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Thu, Jul 09
Plant collections in danger
Herbaria in North America are withering away. Collections of preserved plant specimens that have been accumulating for a century or more are being closed and consolidated as tight budgets and competition for space put pressure on universities to direct resources to facilities such as labs.
More than 100 North American herbaria have closed since 1997, leaving just over 600 remaining. The latest casualty came in May, when the University of Missouri in Columbia announced that it will close its Dunn-Palmer Herbarium, a 119-year-old collection of more than 170,000 plants and thousands of mosses, algae and fungi.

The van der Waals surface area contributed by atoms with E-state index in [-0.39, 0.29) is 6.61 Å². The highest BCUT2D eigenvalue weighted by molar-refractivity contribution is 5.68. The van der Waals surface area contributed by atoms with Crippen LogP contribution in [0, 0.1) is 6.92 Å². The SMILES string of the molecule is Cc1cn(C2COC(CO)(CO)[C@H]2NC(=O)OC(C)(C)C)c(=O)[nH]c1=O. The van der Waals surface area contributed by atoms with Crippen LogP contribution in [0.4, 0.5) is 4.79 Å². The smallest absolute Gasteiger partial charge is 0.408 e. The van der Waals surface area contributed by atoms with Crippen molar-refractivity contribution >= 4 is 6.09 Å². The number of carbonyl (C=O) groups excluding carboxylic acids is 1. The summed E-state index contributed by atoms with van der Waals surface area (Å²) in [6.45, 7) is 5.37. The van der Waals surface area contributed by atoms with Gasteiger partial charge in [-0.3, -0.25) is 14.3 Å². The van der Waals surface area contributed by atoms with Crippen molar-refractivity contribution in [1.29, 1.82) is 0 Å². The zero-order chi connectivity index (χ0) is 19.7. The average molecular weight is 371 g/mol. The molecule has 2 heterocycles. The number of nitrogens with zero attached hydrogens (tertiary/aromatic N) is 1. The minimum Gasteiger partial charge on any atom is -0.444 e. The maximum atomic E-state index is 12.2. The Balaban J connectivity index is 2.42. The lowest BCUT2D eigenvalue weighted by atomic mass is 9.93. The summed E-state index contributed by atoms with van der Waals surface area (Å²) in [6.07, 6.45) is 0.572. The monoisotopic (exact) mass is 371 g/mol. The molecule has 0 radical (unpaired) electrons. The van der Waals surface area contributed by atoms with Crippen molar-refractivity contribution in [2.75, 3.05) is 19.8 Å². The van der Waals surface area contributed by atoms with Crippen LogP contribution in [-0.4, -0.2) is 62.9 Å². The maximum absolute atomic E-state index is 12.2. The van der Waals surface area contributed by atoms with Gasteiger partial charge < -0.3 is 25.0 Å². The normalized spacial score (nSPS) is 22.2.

There is a perception that herbaria are dead places, says plant biologist Kathleen Pryer, who manages the herbarium at Duke University in Durham, North Carolina. But far from being relics, botanists argue, these repositories of preserved specimens are relevant to today’s research.